One suggestion is that institutions should consider reviewing their emergency planning methods using a potential Swine Flu pandemic as a "worst-case scenario". Study abroad administration is complex and involves administering the responsibilities of a full university in another part of the world. As a result, responding to any serious health and safety issue is best done if it is a part of an effectively run program that receives institutional support and has colleagues to assist in the various issues that come up during a crisis. The possibility of a Swine Flu pandemic falls into this category.

Preparing for the worst-case scenario requires a broad-ranging review on issues from medical care abroad, emergency evacuation policies and options, refund policies, separation of faculty, staff, and students if on-site administrators are the ones who become sick, having 24-hour support in the U.S. and abroad, maintaining updated information about Swine flu’s impact in any place where a program takes place, where excursions go, and where students go during independent travel.

If an institution integrates this into their crisis management planning, this can become and opportunity to be prepared for other crises not foreseen by faculty and staff. This is also an opportunity for study abroad administrators to take on a an active role in on-campus crisis management planning as this is a problem that could just as easily affect the city where your campus is in the U.S. This is an opportunity to prepare on campus and prepare abroad in an integrated fashion.

Key personnel to involve in planning, for a comprehensive university, could include:

  • Ten Steps for Effective Crisis Response Planning
    1. Centralized Support and Planning: Include Cross-Campus Planning for All International Programs (Study Abroad, Research, Internships, Service-Learning, Athletic Teams, etc.) and Decision-Making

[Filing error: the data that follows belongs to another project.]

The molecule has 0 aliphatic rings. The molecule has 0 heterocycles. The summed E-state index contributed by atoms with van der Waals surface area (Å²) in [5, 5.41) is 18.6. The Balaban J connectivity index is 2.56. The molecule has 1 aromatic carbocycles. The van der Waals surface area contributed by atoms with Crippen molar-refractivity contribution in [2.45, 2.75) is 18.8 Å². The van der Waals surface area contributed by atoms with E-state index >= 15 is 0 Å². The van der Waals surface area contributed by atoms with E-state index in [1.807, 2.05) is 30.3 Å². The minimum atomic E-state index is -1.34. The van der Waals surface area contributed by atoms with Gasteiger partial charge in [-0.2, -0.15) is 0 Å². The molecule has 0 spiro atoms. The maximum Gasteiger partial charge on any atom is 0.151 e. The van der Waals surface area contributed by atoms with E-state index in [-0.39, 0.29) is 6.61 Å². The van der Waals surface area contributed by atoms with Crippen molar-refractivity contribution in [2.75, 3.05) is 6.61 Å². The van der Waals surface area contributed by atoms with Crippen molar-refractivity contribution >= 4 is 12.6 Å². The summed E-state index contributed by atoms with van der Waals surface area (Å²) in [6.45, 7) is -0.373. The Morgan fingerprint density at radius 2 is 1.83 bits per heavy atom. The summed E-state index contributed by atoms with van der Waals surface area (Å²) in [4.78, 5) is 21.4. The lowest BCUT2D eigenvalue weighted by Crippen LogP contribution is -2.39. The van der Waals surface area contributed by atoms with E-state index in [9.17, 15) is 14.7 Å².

2. Develop a Balanced Campus-wide Response – Don't Over – or Under – react – Leadership Needs to Be Organized, Consistent, On Message, Calm, and Appropriate to the Incident
    3. Keep Campus Response Team Current With Relevant Data
    4. Monitor Broad Ranging Data/Situation Regularly Using Resources Including:
      • US Govt (CDC, State dept.);
      • International Institutions (WHO);
      • Country(ies) Impacted (Mexican govt, US Embassy, Mexico);
      • Field-based (NAFSA, URMIA, ACHA); and
      • Regional – other study abroad programs based near your US or International Campus
    5. Provide Information for Faculty, Staff, Students, and Parents with Perspectives, Links, and Advice on Response
    6. Have Emergency Communication Plans in Place
    7. Maintain Quality Insurance and 24 Hour Emergency Assistance Coverage
    8. Have a Contingency Fund for Special Support and Extra Costs Associated With Emergencies, Including Program Cancellation
    9. Have Emergency Cards and Other Emergency Information Readily Available in Multiple Locations for Faculty, US and International Staff, and Students
    10. Develop Emergency Action Plan, Practice Your Plan (with All Partners – Faculty, Staff, Students, etc.), Update Your Plan, Practice Again

Following are links to several resources that may help your institution develop its Crisis Management Team, Crisis Management Plan, and policies and procedures.

Impact on Students

The Center strongly suggests that institutions provide information to parents and students, including travel and country-specific warnings provided by the U.S. Department of State, the U.S. Centers for Disease Control and Prevention and the World Health Organization (WHO). The Center also suggests you seek alternative information from international sources in the European Union, United Kingdom, Canada, Australia, and from the World Health Organization. (Please see below for links to these resources).

As program support varies from institution to institution, develop a method monitoring the situation daily, reviewing the possible impact of Swine Flu on students and programs, and updating emergency plans accordingly. Develop a process for deciding whether or not to cancel programs in affected areas, reviewing transportation plans, or postponing pending study abroad programs in certain areas due to a potential health risk. For students returning from affected regions, inquire to see if your institution encourages you to get a check-up at your campus health center and remember to report any Swine Flu-like symptoms.

Other Information Resources

The U.S. Centers for Disease Control and Prevention (CDC) and the World Health Organization (WHO) have both provided resources and information to help you understand Swine Flu.

CDC Swine Flu Info
WHO Swine Flu Info

U.S. Government Resources:

International Resources:

Other Resources: